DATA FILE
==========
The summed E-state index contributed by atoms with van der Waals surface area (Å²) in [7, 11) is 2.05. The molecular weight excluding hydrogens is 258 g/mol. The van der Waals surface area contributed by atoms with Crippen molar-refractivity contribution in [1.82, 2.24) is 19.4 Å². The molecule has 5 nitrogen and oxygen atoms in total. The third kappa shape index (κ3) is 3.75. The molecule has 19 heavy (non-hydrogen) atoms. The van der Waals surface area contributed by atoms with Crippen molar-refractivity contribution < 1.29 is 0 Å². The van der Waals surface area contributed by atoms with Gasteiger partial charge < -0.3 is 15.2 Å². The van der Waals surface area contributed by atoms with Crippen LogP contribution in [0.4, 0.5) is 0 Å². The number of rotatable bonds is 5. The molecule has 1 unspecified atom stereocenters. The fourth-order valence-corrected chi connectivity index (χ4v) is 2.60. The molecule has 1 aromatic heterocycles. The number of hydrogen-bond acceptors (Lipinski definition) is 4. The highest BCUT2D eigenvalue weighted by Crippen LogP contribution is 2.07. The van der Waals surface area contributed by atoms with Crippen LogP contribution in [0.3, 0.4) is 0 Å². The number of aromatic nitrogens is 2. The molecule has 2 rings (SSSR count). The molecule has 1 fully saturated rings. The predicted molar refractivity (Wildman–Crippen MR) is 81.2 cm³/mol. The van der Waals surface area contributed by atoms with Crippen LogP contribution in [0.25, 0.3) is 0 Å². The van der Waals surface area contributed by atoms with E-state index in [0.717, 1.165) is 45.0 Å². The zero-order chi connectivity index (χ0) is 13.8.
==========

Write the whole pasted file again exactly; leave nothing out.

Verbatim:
The summed E-state index contributed by atoms with van der Waals surface area (Å²) in [7, 11) is 2.05. The molecular weight excluding hydrogens is 258 g/mol. The van der Waals surface area contributed by atoms with Crippen molar-refractivity contribution in [1.82, 2.24) is 19.4 Å². The molecule has 5 nitrogen and oxygen atoms in total. The third kappa shape index (κ3) is 3.75. The molecule has 19 heavy (non-hydrogen) atoms. The van der Waals surface area contributed by atoms with Crippen molar-refractivity contribution < 1.29 is 0 Å². The van der Waals surface area contributed by atoms with Gasteiger partial charge < -0.3 is 15.2 Å². The van der Waals surface area contributed by atoms with Crippen LogP contribution in [0.4, 0.5) is 0 Å². The number of rotatable bonds is 5. The molecule has 1 unspecified atom stereocenters. The fourth-order valence-corrected chi connectivity index (χ4v) is 2.60. The molecule has 1 aromatic heterocycles. The number of hydrogen-bond acceptors (Lipinski definition) is 4. The highest BCUT2D eigenvalue weighted by Crippen LogP contribution is 2.07. The van der Waals surface area contributed by atoms with Crippen LogP contribution in [0.3, 0.4) is 0 Å². The number of aromatic nitrogens is 2. The molecule has 2 rings (SSSR count). The molecule has 1 fully saturated rings. The predicted molar refractivity (Wildman–Crippen MR) is 81.2 cm³/mol. The van der Waals surface area contributed by atoms with Crippen LogP contribution in [0.25, 0.3) is 0 Å². The van der Waals surface area contributed by atoms with E-state index in [0.717, 1.165) is 45.0 Å². The zero-order chi connectivity index (χ0) is 13.8.